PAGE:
Here is a cutaway of the foam springs Kay Metzler developed with replacing traditional foam springs.

foam springs octospring cut away

An example of how the foam springs react under pressure, these springs are then covered with a top layer of softer foam, as the comfort layer, the cutaway is there for demonstrative purposes only.

John ryan octosprings cutaway

John ryan kay metzler springs

They are of a high quality but given the high cost, we are not convinced they offer any benefit over and above a traditional pocket spring, more innovation than necessity. Given that metal springs have been used for a century now for a huge range of uses, we are not sure why the use of foam now exceeds a high-quality steel forged spring! This again may be subjective and it is upto the consumer to decide whether the overall comfort of a foam spring is more suitable that a traditional pocket spring.

Heat and degrading of memory foam

The very slight downside of possible heat retention can be combatted with lighter bedding but the bonus of added longevity and comfort may make it worthwhile. When memory foam (as opposed to latex) is used as the primary layer then careful thought has to be applied to what you are paying for the mattress. Memory foam does degrade well within 3-5 years (despite what a salesman will tell you) causing an uncomfortable and permanent dip and therefore the spring unit will far outstrip the usable life of the memory foam.

Alternatives to encapsulated pocket springs

Whilst there are some quality, usually European, makers of foam encapsulated springs when you compare the cost and materials more often than not a traditional pocket spring mattress offers more benefits. For the same money you are often presented with the following benefits from a traditional hand made pocket sprung mattress:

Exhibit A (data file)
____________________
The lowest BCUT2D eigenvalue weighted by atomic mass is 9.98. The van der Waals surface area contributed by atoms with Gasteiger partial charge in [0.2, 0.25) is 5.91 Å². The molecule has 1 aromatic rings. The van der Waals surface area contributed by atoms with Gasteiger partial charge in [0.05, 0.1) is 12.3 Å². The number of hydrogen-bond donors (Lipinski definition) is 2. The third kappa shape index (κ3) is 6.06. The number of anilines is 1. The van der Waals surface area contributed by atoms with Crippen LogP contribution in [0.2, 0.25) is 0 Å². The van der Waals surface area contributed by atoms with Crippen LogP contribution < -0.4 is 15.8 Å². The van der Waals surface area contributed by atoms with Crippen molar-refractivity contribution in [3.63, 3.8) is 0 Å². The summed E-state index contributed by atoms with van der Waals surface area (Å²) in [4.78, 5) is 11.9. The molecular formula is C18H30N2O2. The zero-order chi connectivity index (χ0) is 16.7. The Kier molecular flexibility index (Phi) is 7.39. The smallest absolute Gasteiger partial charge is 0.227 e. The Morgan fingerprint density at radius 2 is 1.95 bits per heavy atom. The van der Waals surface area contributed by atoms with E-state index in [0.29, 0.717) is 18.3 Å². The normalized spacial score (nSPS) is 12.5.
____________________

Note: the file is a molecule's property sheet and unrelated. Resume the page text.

• Two-sided mattress models that last twice as long as a one-sided foam alternative
  • Cooler sleep experience from breathable natural fibres
  • Tailored spring tensions based on your body weight (unlike one size fits all foam alternatives)
  • Split tensions if you and your partner are different bodyweights

BodyweightSpring tension
Upto 16 Stone / 50-101kgMedium (1.4mm)
16 Stone / 101kg UpwardsFirm (1.6mm)
Available in Bespoke Products (Please Call)Soft (1.2mm)
How much to spend on a double mattress?What can I expect for my money?
Under £500Will not get you much at best a 13.5 gauge open coil/cage sprung with a thin polyester layer or a solid foam mattress.
£500Entry level spunbond springs with some form of synthetic upholstery. Usually one sided mattresses.
£750The beginnings of a basic pocket springs unit with 800 – 1000 count. No substantial amount of filling other than foams and synthetic materials. Two sided models.
£1000Should get you away from most low ranges and into the mid-range pocket spring models.
£1250Should get you a decent pocket sprung mattress with some Natural Fibre content.
£1500Should get you many manufacturers mid-range models with Natural Fibres
£1500-£2000Should get you a Hand Made primarily Natural Fibre Quality Mattress
£2000+You should expect 100% Natural Fibres and Traditional Hand Made Construction Method.
£5000+A Bespoke Hand Made Sleep System, High-end Spring Units & Featuring the Worlds Most Luxurious Natural Fibres.
Summary

Don’t think for one moment that because the retail prices of many FEPs units are rather high you will be getting a top-quality mattress. These should be seen as a mid-range construction method and always do your comparisons with traditional pocket sprung mattresses with similar primary layers. When comparing mattresses make sure you check that for the money you’re not missing out on a quality natural fibre mattress instead!

Please get in touch with us on 0161 437 4419 to help you further with this subject matter or for a mattress recommendation.